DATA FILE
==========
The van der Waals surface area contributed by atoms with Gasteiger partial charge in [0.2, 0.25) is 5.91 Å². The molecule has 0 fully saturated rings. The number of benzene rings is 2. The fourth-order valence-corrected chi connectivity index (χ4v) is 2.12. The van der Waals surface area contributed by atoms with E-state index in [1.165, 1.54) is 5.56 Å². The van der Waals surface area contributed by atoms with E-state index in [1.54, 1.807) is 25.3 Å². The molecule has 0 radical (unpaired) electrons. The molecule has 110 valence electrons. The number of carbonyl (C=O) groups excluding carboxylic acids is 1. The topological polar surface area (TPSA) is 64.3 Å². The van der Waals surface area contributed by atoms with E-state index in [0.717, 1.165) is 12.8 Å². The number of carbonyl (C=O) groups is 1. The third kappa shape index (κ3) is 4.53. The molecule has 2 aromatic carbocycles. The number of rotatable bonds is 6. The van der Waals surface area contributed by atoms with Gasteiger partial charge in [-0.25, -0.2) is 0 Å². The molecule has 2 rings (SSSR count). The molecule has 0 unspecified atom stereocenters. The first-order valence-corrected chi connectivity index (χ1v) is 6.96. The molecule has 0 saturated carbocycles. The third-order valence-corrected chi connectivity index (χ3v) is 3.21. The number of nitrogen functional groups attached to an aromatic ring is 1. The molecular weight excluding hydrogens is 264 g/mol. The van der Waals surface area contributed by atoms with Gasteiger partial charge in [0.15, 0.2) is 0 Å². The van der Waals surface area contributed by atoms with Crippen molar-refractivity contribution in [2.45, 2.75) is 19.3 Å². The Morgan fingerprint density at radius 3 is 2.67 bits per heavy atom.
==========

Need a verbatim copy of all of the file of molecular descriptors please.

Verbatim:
The van der Waals surface area contributed by atoms with Gasteiger partial charge in [0.2, 0.25) is 5.91 Å². The molecule has 0 fully saturated rings. The number of benzene rings is 2. The fourth-order valence-corrected chi connectivity index (χ4v) is 2.12. The van der Waals surface area contributed by atoms with E-state index in [1.165, 1.54) is 5.56 Å². The van der Waals surface area contributed by atoms with E-state index in [1.54, 1.807) is 25.3 Å². The molecule has 0 radical (unpaired) electrons. The molecule has 110 valence electrons. The number of carbonyl (C=O) groups excluding carboxylic acids is 1. The topological polar surface area (TPSA) is 64.3 Å². The van der Waals surface area contributed by atoms with E-state index in [0.717, 1.165) is 12.8 Å². The number of carbonyl (C=O) groups is 1. The third kappa shape index (κ3) is 4.53. The molecule has 2 aromatic carbocycles. The number of rotatable bonds is 6. The van der Waals surface area contributed by atoms with Gasteiger partial charge in [-0.25, -0.2) is 0 Å². The molecule has 2 rings (SSSR count). The molecule has 0 unspecified atom stereocenters. The first-order valence-corrected chi connectivity index (χ1v) is 6.96. The molecule has 0 saturated carbocycles. The third-order valence-corrected chi connectivity index (χ3v) is 3.21. The number of nitrogen functional groups attached to an aromatic ring is 1. The molecular weight excluding hydrogens is 264 g/mol. The van der Waals surface area contributed by atoms with Gasteiger partial charge in [0.15, 0.2) is 0 Å². The van der Waals surface area contributed by atoms with Crippen molar-refractivity contribution in [2.45, 2.75) is 19.3 Å². The Morgan fingerprint density at radius 3 is 2.67 bits per heavy atom.